10 minutes with: Mark Jarvis

The  Staff Canteen
Offering guests the opportunity to enjoy the finest alcoholic beverages alongside a variety of Japanese treats, it isn’t difficult to see why the izakaya trend has hit London. Offering a casual space to enjoy high quality Japanese-style dining, these restaurants have been embraced by many as the next era in after-work socialising. Newly opened The Woodstock Kushiyaki Bar in the heart of London perfectly epitomises the Japanese culture and cuisine that the concept of izakaya dining set out to reflect. Offering a selection of the finest sake, beers and spirits, as well as meat-skewers and other Japanese delicacies, the restaurant succeeds in its mission as an izakaya bar. We spoke to the owner, Mark Jarvis, about his history as a chef, the challenges he faced starting his new venture and his hopes to expand his culinary portfolio in the future.The Woodstock Although obviously boasting the skills to open a new business, Mark has only ever had jobs in the kitchen. Mark credits his love of food to his upbringing and his first job as a teenager. Mark said: “I started cooking in my first kitchen job when I was 16.” Working in numerous kitchens after that, Mark’s decision to pursue a career as a chef didn’t happen until a little bit later. “I think my first main career change was when I was working at Le Manoir at the age of 20. But I had already been working in a few kitchens before that”, said Mark. Speaking of his training, Mark said: “I did a two year apprenticeship and I went to Aylesbury College.” His career has also seen him work at The Thatch, under the wing of Raymond Blanc, and at the Michelin-starred Texture restaurant as a sous chef. Most recently, Mark has worked as an executive chef at The Bingham, Richmond, before deciding to fly solo and embark upon the opening of his new restaurant. Mark’s decision to open an izakaya restaurant was very much influenced by the various Asian cultures that he experienced whilst travelling. “I went to Singapore and Malaysia”, says Mark, “I was also in Penang, an island just off Malaysia.” image 2However, Mark’s experience with Asian food didn’t end there. “I was working at ROKA and I started to get a liking for this style of cuisine”, said Mark. “I read a lot of books into it and experienced it a lot whilst travelling. I like the idea of the service and the way that things run, so decided I wanted to bring this sort of thing to London.” The passion for Asian food shared by Mark’s friends and connections also helped shape the idea for his new restaurant. Mark explains: “I met a group of people who also wanted to be involved in something and we all sort of shared the same idea. That’s how it came about. “I’m from just on the outside of London so I wanted to do something that was near to home”, explained Mark. “I know London well, and so it was always going to be based in London” However, Mark’s home location wasn’t the only factor in this decision. “I think a London pub is pretty much like an izakaya bar anyway”, explains Mark who said that there is a “big gap in the market” in London. He adds: “It’s bad when you go to somewhere and the food is not that good. It means you have to walk somewhere else to get dinner. At The Woodstock Kushiyaki, the idea is that you can have a drink and relax, whilst still having the option of decent food.”image 3 Although seeing a need for an izakaya bar, Mark’s ideal choice of restaurant was something different. “I think it’s always been my plan to open something. I wanted to open a sort of fine dining restaurant but I couldn’t do that straight away”, said Mark. However, Mark’s aspirations to open a fine dining restaurant have never strayed far from his mind: “We spoke to the investors and said we would do something like The Woodstock Kushiyaki first, grow it and then move off in different directions.” Although describing his new restaurant as his: “biggest achievement so far”, Mark’s new role as a director hasn’t come without its challenges. He said: “It’s definitely a lot more challenging running your own restaurant. You haven’t got the safety net. You definitely get a lot more freedom, but this can add to the challenge as there is no one to say that you are doing it wrong. Small details can have a massive impact so you have got to be very careful.” The restaurant itself offers an “extensive Japanese led drinks menu and freshly made kushiyaki and kushiage skewers.” The menu includes traditional Japanese alcohol such as Kirin Ichiban, as well as wine, sake and spirits. image 1Mark is optimistic about not just the future of his restaurant, but also his future in the industry as a whole. It is clear that Mark’s first self-opened restaurant won’t be his last. He said: “Now that I’ve done this, the next thing I’m going to do is open more of a food orientated restaurant. That’s the goal.” The Woodstock Kushiyaki Bar can be found on 11 Woodstock Street, London. By Lewis Treleaven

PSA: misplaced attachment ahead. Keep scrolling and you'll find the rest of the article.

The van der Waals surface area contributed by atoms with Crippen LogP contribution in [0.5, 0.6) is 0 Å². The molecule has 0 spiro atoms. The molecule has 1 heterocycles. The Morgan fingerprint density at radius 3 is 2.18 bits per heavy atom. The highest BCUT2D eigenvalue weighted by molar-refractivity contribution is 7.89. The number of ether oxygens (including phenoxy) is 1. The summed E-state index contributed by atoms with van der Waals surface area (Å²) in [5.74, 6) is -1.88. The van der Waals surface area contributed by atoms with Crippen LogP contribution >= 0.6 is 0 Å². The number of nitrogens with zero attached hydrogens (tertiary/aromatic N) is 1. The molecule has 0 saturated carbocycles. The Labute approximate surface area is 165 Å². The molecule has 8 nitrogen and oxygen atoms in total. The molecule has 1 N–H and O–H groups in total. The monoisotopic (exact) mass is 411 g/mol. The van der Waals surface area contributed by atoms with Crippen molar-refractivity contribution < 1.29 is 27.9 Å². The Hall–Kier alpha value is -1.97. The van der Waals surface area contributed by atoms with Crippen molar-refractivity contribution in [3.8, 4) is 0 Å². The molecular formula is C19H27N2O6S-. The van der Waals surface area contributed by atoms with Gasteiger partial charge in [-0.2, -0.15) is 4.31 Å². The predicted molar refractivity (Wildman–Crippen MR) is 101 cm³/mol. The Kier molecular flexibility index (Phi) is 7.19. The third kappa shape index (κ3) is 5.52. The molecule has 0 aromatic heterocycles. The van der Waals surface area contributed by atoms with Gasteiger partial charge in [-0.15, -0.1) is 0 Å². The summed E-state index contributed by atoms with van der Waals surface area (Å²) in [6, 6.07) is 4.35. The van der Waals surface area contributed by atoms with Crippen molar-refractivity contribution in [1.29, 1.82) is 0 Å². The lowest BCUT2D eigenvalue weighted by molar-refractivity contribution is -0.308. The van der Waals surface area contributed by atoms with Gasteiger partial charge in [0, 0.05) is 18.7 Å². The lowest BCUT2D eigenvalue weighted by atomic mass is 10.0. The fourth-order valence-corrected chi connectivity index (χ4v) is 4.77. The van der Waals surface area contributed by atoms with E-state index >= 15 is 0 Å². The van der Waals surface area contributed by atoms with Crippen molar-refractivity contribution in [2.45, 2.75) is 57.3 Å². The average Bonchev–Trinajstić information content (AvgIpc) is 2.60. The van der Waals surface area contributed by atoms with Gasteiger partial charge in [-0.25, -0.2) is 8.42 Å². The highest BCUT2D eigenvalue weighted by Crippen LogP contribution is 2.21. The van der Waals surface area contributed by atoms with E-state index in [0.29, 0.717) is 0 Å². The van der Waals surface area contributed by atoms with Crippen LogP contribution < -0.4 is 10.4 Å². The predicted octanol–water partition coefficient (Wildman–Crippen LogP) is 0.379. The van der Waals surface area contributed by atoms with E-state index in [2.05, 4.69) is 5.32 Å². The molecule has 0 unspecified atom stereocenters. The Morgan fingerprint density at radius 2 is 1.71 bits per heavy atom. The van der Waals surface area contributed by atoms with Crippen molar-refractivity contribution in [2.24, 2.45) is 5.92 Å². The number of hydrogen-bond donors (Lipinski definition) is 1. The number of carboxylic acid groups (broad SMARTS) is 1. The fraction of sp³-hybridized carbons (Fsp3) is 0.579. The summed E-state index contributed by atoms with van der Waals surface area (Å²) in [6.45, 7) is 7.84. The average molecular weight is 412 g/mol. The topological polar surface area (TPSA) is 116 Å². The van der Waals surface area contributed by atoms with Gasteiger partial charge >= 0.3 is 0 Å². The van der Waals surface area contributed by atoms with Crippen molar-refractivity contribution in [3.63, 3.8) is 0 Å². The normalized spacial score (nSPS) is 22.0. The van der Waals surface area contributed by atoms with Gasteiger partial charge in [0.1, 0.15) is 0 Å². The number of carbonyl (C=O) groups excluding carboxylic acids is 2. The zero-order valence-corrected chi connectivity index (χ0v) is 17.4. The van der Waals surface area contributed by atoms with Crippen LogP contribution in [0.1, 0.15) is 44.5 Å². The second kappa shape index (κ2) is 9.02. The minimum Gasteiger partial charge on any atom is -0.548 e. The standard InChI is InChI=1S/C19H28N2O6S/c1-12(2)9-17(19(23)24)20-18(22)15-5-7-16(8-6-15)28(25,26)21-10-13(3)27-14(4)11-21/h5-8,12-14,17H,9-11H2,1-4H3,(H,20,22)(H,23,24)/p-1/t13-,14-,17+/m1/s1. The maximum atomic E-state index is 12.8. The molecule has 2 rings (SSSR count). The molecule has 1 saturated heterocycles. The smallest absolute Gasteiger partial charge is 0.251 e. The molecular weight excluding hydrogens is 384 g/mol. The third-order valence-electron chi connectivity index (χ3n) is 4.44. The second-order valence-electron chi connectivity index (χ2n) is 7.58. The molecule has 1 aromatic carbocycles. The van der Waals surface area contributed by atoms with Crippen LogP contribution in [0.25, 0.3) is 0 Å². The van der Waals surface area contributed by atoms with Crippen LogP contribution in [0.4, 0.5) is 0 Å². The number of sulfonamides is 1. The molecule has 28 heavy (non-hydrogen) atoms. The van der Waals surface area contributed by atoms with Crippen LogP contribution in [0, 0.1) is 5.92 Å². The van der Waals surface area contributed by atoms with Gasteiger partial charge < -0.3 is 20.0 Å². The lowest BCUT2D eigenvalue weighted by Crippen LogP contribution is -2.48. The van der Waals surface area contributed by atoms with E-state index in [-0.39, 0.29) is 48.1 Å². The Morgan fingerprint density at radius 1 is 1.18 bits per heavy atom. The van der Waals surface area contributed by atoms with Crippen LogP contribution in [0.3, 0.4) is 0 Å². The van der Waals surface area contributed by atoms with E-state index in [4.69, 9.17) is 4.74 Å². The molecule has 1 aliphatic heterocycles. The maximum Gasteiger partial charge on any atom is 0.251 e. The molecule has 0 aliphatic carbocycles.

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The  Staff Canteen

The Staff Canteen

Editor 26th June 2015

10 minutes with: Mark Jarvis